• Transferred assets that exceed these thresholds are taxed at as much as 40%.
  • Separate from the estate tax exclusion, there is a gift exclusion of $15,000 per recipient, which can be doubled for a married couple. For example, a married couple can gift $30,000 to each of their three children for a total exclusion of $90,000. Separately, you can make unlimited direct payments for medical and tuition expenses.

There are a few strategies to consider that could result in lower transfer taxes in the event Biden’s proposal becomes law:


Spousal Limited Access Trust (SLAT)

With this type of trust, assets can be moved from an estate to an irrevocable trust, allowing distributions to the grantor’s spouse according to the terms outlined in the trust agreement. SLATs can also benefit children or grandchildren. Assets held in the trust at the death of each spouse should not be subject to estate tax. This allows a taxpayer to utilize his or her increased gift exemption prior to any tax law changes while still allowing the taxpayer’s spouse to access funds if needed. As with any trust, there are pros and cons for each situation, with death and divorce being the key risks for SLATs.


Grantor-Retained Annuity Trust (GRAT)

This IRS-tested trust allows for the appreciation of assets (in excess of a rate set by the IRS) to be passed to heirs free of taxes, essentially enabling you to give away most of the upside of assets tax-free.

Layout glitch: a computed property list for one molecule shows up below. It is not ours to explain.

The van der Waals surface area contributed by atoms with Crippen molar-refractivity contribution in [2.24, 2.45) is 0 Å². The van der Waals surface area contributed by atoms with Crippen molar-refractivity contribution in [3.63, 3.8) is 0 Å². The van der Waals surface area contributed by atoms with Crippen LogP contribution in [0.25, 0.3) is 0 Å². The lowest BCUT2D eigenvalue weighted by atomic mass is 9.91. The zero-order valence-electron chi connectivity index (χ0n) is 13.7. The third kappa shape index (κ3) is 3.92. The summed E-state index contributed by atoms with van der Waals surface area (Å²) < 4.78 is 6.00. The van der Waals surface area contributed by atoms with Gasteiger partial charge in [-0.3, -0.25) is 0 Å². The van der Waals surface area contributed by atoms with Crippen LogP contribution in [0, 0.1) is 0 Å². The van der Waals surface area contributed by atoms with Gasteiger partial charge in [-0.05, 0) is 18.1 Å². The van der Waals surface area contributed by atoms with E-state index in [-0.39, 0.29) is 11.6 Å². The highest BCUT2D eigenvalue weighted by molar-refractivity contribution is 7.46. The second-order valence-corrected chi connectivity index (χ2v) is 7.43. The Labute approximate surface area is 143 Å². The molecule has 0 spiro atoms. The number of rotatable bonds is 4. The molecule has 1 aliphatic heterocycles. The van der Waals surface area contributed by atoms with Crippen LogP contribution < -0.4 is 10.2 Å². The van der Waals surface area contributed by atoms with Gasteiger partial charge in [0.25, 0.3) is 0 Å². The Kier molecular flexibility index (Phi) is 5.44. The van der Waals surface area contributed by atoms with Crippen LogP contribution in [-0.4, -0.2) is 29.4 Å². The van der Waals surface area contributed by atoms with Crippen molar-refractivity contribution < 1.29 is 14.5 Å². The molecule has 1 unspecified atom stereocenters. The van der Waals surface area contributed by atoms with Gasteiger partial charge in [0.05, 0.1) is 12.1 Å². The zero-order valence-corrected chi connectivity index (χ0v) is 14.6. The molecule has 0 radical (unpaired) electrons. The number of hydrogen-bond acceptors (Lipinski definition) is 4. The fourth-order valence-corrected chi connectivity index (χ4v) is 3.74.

Intentionally Defective Grantor Trust (IDGT)

An intentionally defective grantor trust is an irrevocable trust that is usually set up to benefit either a spouse or future generations. All income of a grantor trust is taxed to the grantor (instead of being paid by the trust). When structured properly, the trust assets can grow for the benefit of future generations without the burden of income tax (as the grantor pays the bill) or transfer tax.


Irrevocable Life Insurance Trust (ILIT)

If you own a life insurance policy outright at your death, the death benefit will be subject to estate tax. If the policy is instead held by an ILIT, it should avoid estate tax.


Reminder — RMD Rules Have Changed in 2020

Required minimum distributions (RMDs) are waived for most retirement plans including 401(k), 457(b), 403(b) and IRA account owners as well as beneficiaries for 2020.

Bringing it all together

Biden’s platform impacts how certain groups of people might approach charitable giving. Raising the top marginal long-term capital gains rate by approximately 20% for those with income above $1 million would make donating appreciated securities and avoiding capital gains quite compelling for those taxpayers. On the other hand, capping itemized deductions at 28% for anyone earning $400,000 or more, de-incentivizes charitable giving for such taxpayers.

As always, when approaching charitable giving, it is important to determine what you want to accomplish and which charities you most want to help, and then review your portfolio to develop and implement a plan to help you achieve those objectives in the most tax-efficient manner.